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Multiple Missions

By Gary Grenier

Many of my stories are unexplainable, they do not follow common sense or reality. I thought I should write at least one story that flirts with the dimension of time. I was a graduate of Willow Run High School, a quiet Michigan farming community until the second world war, when the old Kaiser-Frazier automobile plant was converted into a B-24 Bomber manufacturing facility. This story was meant to highlight the Michigan connection with the personnel on board a Michigan built bomber.

The bombing mission is completed, but the shell and flack riddled plane is in seriously unstable condition, with it's pilot, tired and weary, knowing many of the crew did not survive, and wondering if the airplane will make the trip back to base. Another strange story ending with a very fatigued pilot in "Multiple Missions".

"Multiple Missions"

Sleeping with your eyes open. Vibrating yourself into oblivion. We are enduring smoke, cold feet, dense gray clouds, engine noise, wind whistle, radio static, constant bouncing, and sudden falling. I am sleeping through it all with my eyes open, thought the nearly comatose pilot. Captain David Spencer felt brain dead. How long have we been up here? Will we ever find Longholm Field? Hell, will we ever find England?

Whoa, there's an eye opener, look at those thunderheads straight away!

I guess the "we" part of the above statement may be a joke, I have tried everybody on the intercom, with no response. Of course, one of the several hundred shells that entered and exited the heap may have taken out some of the intercom wires. The trim tabs, flap cables, and tail hydraulics are gone, why not the intercom? The odd radio transmission is my only companion. "Please God, help me stay awake and get this B-24 on the ground."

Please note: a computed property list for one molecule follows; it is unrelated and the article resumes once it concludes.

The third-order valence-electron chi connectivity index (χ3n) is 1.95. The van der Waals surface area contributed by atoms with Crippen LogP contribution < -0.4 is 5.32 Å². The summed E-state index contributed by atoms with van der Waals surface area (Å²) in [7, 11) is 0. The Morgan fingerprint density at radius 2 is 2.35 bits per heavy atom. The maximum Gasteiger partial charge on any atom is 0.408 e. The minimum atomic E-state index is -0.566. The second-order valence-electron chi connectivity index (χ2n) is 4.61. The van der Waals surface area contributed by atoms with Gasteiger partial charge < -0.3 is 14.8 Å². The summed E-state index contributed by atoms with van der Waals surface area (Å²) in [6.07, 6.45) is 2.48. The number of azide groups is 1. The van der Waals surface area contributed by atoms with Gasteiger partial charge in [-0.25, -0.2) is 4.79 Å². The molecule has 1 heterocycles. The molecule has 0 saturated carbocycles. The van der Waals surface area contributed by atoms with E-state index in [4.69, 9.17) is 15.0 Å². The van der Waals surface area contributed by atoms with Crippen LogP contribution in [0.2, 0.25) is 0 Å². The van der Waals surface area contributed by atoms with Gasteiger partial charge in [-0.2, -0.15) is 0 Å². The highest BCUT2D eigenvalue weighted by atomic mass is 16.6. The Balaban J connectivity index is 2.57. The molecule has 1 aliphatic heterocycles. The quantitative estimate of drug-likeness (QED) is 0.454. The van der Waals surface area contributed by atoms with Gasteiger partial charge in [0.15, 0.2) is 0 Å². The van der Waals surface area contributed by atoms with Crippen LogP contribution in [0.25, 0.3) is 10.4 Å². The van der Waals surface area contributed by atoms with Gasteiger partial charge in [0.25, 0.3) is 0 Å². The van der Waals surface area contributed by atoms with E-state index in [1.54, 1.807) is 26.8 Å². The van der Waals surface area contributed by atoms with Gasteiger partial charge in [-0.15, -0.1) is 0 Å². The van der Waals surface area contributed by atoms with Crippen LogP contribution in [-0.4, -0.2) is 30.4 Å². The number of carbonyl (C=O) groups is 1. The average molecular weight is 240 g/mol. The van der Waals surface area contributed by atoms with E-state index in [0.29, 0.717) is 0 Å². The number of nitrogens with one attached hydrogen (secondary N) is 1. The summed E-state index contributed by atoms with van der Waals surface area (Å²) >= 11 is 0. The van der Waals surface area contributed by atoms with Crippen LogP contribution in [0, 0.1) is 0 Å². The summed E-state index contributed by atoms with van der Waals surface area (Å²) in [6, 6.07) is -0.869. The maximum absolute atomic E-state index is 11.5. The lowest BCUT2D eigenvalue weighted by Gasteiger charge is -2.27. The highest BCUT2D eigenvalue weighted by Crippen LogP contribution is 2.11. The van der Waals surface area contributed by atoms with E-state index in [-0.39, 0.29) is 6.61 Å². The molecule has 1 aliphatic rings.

"Cub 6 to den mother..... Cub 6 to den mother...."

That guy must be lost; he's been calling for a long time, good luck buddy! We are supposed to be on "radio silence", but I am picking up just enough radio traffic to know that our flight dropped their 300 pounders' over Germany and most are limping their way back to the base.

Those clouds look cyclonic, I sure don't remember any storm reports at the flight briefing this morning, but that seems like it was a week ago, back when my brain was functioning.

Del Southwell, my copilot, and Jeremy Wilkinson, the navigator, are definitely not functioning. Part of Delby is pasted to the windscreen and part of him is puddled on the flightdeck. Jeremy looks unharmed and peaceful, but with an ambient temperature at 27,000 feet altitude of minus 18 degrees C, I imagine he is quite cold.

Black clouds ahead as far as I can see. I am sure I can't climb fast enough to get above this storm with number 2 engine smoking and sputtering. Flying through the middle of this hail maker might just be the last hurrah for the "Golden Goose". She would qualify for the "Ruptured Duck" right now. How these babies stay airborne shot to pieces is amazing; 6' of the left wing is gone, bomb bay doors are blown off, and more holes in her than I can count. Gauges still read 24,000 pounds of fuel and the "wheels down" light is on, obviously not working. My radio will only receive, no transmit, and smoke is seeping out of the instrument panel.